Initially, I was not at all attracted to this camera: the bulky appearance and its heft was something I was not accustomed to. My idea of an Olympus SLR (well, this is not exactly that), was the OM1 which I was totting back then. But a friend of mine from Hemel Hempstead had one, he borrowed it to me and I took it for a spin on the outskirts of Watford (Herts). From what I recall, the film was an Ilford Pan F50.
First thing that surprised me (pleasant wise) was the autofocus ability, which was a new thing for me. Quite a fast response, and the fact that it could zoom in at a press of a conveniently placed button was a plus. This camera started to be more on my liking, but the heft of it was still an issue. It was by far the heaviest camera I used until that moment. Anything else was at half the weight of this beast.
This camera is a “zoom lens reflex “, and until then I never heard about it. It basically means that you have an SLR with a built in zoom capability, on this camera the zoom is 4x. The lens is a multi-coated 35-135mm f4.5/5.6 lens with 16 elements in 12 groups and including an ED (Extraordinary Dispersion) objective lens element. It can focus manually via the PF (Power Focus) button.
The backplate shows various settings, quite handy placed around the LCD screen, which is of good quality. The viewfinder is also displaying various information, like metering values, the F and shutter speed engaged, good luminance as well.
There are several programs this camera can engage, combined or used as standalone options. Exposure is automatically (electronically) controlled, via full program, aperture-priority and manual modes. The camera can be switched between Electro Sensitive Pattern, centre-weighted and spot metering, and exposure can be manually adjusted, up or down, by means of two buttons well placed right under your index finger, near the release button.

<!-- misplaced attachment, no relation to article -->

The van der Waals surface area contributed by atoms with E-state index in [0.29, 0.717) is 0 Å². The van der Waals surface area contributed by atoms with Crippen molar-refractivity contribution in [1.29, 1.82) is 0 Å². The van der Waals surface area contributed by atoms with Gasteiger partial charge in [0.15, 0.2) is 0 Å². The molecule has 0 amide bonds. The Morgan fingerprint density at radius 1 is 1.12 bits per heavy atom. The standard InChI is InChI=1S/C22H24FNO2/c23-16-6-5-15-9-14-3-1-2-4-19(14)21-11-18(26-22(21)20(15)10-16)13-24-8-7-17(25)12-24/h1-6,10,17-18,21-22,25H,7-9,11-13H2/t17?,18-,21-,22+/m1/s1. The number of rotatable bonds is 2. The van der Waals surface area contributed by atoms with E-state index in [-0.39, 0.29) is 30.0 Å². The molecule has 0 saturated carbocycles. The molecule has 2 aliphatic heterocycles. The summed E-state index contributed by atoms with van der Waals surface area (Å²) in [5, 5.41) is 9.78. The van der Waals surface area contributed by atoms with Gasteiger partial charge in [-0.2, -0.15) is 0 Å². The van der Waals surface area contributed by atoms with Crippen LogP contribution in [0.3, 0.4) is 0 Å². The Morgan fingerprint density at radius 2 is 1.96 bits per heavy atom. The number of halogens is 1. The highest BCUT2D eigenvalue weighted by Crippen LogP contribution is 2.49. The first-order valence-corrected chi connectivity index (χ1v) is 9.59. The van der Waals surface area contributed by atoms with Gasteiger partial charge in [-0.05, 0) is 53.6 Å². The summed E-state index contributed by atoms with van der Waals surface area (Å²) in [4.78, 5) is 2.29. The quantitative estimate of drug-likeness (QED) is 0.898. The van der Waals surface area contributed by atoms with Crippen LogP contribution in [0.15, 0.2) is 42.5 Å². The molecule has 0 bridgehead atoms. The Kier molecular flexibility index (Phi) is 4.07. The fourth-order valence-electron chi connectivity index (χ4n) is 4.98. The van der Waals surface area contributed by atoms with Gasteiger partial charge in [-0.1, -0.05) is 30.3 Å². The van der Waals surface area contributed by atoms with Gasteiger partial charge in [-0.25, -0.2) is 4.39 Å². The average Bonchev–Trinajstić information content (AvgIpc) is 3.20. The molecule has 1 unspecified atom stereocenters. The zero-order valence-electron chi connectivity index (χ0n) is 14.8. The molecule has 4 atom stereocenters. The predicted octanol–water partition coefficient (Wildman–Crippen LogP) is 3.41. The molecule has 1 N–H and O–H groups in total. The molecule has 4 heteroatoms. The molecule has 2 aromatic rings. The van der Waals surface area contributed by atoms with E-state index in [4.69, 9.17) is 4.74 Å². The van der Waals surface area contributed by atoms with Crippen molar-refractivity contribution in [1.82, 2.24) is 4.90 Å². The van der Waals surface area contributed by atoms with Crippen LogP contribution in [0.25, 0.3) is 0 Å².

Although I never used it, the option of taking a portrait by auto zoom to the right focal is a brilliant function. Also, the auto zoom setting for the right focal to shoot a bit more than just head (head and torso, full height of the person) is also present and provides very good results.
Under the LCD screen, a small spring-loaded door gives access to several buttons, such as above. True, the buttons are minuscule, but there is a slot along the button port so you can use your fingernail to push it.
Left side gives you access to the zoom buttons, self, and on/off. There is the manual switch for the flash head to be deployed, as in when needed. I like the way lens retracts fully, when camera is switched off. Btw, this is an automatically DX selector camera; the ISO value cannot be manually put in. It is also a battery operated camera, requiring 2 x CR123A to be operated.
And finally, a few words about the excellent job that the Olympus people did with the flash on this camera. The built-in flash is pretty unique, so to say. It has actually two lamps, one of which bursting in mini-flashes to reduce the red-eye effect, and the other is a real TTL system. This TTL measures the distance to the subject and lights it accordingly, instead of reading the reflected light emitted by the same subject. This method works very well with say, dark backgrounds or light subjects on light backgrounds, etc.